February begins the celebration of Black History Month. Each week this month, we will feature Black History Month facts that highlight accomplishments by African Americans in the field of transportation or safety. Since this is the first installment of this month long series, we feel it is appropriate to start this week’s feature by providing a bit of history behind the celebration.
Dr. Carter G. Woodson is largely credited for the creation of Black History Month. Dr. Woodson was the son of former slaves and worked in the Kentucky coalmines during his childhood. After teaching himself English and Math, he enrolled in high school at the age of twenty and graduated within two years. Dr. Woodson continued to defy the odds of his time and received a Masters degree in history from the University of Chicago, and later earned a PhD from Harvard. During his studies, he became disheartened to learn that the history of Black Americans was largely absent from the scholarly books he studiedand decided to do something about it.Dr. Woodson established the Association for the Study of Negro Life and History (now called the Association for the Study of Afro-American Life and History) in 1915, and in 1926 he began Negro History Week in an effort to bring national attention to the contributions of African Americans in early modernization. In 1976, Negro History Week expanded into Black History Month. Today, Black History Month is a federally recognized celebration that provides an opportunity for all Americans to reflect on the significant roles that African Americans have played in shaping our history, and is also celebrated annually in Canada in February and in the United Kingdom in October .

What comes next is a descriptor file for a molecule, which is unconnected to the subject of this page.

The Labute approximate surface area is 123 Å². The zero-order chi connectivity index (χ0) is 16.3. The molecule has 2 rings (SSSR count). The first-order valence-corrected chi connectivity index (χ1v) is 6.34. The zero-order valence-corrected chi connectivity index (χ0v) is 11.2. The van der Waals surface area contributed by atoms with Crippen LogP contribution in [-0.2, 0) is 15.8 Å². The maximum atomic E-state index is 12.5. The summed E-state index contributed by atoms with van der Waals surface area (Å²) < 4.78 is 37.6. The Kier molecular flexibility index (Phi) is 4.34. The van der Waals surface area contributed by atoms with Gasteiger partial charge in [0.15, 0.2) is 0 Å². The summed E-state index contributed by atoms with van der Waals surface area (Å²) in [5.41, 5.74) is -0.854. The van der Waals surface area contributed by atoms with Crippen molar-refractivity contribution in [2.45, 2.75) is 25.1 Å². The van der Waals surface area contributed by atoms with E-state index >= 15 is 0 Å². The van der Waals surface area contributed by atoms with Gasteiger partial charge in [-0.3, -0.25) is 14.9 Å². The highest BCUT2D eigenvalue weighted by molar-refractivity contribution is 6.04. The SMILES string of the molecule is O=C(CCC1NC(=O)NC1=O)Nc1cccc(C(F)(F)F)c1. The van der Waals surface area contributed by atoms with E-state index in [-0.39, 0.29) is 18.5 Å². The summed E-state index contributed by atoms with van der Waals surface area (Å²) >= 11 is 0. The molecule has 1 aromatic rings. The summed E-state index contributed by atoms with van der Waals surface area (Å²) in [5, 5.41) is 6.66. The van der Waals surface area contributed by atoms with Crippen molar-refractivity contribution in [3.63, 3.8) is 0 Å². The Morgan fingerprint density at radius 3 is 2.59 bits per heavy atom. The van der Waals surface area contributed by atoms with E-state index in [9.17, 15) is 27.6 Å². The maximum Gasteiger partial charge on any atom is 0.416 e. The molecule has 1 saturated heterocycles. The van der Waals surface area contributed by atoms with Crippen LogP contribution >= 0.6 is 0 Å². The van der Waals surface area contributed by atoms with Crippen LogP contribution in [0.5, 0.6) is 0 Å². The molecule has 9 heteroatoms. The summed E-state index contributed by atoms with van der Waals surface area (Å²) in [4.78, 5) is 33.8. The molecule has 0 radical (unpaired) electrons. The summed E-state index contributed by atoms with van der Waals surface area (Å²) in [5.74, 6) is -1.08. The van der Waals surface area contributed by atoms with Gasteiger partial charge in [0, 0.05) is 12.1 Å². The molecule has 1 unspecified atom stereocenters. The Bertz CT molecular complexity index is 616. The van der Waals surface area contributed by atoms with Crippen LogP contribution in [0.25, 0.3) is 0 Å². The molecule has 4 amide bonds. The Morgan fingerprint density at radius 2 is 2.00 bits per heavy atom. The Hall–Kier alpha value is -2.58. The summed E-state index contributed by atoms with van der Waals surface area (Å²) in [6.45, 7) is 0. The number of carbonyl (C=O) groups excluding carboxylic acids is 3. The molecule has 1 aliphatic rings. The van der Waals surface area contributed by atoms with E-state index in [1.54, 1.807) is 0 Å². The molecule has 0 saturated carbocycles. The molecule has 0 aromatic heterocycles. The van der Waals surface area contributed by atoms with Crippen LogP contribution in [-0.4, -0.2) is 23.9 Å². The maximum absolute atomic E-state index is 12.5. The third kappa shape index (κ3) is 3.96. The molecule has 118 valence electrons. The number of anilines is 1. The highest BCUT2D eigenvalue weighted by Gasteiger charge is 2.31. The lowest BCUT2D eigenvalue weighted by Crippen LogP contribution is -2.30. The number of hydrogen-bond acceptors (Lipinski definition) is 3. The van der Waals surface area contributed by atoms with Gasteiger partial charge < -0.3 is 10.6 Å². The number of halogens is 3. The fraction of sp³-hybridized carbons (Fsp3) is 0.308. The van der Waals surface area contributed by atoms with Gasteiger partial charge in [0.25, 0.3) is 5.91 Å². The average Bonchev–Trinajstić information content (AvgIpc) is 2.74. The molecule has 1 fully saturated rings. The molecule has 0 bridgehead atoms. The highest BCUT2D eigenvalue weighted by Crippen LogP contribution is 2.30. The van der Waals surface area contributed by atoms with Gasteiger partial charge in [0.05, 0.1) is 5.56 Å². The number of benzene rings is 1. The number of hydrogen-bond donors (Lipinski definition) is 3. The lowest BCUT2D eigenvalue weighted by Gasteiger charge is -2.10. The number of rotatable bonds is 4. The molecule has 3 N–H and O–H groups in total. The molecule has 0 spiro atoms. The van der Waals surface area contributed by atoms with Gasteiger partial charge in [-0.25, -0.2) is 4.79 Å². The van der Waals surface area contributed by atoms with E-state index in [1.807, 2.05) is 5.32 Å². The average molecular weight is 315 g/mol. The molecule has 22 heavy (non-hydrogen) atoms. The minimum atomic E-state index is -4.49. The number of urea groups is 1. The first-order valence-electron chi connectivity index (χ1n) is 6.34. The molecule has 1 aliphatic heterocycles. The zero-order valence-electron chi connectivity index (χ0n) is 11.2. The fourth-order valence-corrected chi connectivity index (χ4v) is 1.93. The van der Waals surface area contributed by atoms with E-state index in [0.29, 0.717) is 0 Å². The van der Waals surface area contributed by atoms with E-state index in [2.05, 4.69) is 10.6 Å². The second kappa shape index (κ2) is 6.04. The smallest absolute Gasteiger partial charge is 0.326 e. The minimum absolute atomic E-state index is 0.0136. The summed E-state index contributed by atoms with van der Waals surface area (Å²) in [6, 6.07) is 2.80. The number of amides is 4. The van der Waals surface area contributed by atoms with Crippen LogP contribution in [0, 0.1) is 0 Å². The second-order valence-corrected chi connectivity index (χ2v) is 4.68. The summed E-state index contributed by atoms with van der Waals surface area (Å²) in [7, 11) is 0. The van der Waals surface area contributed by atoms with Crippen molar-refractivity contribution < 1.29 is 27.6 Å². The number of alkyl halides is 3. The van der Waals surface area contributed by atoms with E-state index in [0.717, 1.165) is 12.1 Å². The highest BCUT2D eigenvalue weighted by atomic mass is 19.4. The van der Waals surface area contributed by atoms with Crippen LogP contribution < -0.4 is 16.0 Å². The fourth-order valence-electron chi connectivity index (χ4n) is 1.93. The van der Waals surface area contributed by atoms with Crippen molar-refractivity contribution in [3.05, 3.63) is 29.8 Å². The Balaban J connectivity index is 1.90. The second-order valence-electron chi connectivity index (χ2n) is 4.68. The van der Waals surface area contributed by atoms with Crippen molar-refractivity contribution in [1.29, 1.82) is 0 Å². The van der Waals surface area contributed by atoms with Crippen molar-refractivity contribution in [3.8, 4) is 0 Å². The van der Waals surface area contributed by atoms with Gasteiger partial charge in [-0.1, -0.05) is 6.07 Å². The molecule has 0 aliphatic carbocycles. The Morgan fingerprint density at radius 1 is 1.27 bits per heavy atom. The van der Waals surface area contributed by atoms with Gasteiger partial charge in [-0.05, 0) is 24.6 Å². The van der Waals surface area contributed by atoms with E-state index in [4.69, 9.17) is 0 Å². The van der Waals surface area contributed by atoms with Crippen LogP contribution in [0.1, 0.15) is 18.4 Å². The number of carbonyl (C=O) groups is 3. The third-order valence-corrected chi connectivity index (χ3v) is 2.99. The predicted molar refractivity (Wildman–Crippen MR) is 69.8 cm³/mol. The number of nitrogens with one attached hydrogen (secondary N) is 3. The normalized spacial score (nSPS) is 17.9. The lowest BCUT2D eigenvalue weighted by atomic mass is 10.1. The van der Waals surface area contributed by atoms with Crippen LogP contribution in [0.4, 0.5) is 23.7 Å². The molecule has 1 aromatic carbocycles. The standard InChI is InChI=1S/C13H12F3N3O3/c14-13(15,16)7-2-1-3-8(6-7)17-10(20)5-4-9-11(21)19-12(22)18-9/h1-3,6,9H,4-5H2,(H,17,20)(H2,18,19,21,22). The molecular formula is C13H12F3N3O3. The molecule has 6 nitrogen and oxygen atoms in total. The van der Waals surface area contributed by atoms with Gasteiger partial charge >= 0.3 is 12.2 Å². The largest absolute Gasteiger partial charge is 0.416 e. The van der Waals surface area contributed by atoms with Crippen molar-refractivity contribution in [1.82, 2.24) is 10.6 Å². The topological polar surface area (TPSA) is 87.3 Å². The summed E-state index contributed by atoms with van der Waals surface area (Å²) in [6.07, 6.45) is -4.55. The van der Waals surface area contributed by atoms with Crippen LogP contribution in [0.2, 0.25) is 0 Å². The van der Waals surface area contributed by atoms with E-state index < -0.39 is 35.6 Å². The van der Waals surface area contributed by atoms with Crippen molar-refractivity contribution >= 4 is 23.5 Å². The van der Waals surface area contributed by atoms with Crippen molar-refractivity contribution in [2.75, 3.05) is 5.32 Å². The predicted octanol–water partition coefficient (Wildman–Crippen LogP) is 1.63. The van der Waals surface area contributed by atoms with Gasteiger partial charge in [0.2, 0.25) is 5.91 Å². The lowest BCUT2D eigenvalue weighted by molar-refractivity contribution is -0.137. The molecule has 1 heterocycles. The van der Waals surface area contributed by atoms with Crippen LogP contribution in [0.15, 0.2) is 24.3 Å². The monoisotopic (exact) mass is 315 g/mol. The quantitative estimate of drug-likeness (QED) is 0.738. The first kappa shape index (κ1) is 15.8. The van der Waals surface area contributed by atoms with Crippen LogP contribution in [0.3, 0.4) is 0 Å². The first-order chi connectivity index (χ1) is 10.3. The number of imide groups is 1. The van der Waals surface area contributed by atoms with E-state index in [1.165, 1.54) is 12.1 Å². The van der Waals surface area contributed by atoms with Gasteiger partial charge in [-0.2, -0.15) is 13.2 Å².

Black History Month Fact of the Week:
Garrett Augustus Morgan (March 4, 1877 – August 27, 1963) invented the modern version of the traffic light. After witnessing a traffic collision between an automobile and a horse and carriage, Morgan felt compelled to improve the safety of motorist and created “The Morgan traffic signal,” which was patented on November 23, 1923. This traffic signal was a T-shaped pole unit that featured three positions: Stop, Go and an all-directional stop position. This third position halted traffic in all directions to allow pedestrians to cross streets more safely. Morgan’s traffic light was successful in making the roadways safer and was eventually replaced by today’s familiar red/yellow/green traffic lights. Prior to his death, Morgan was recognized by the government for his invention, and received a government citation. BE SURE to check back next week for our next installment!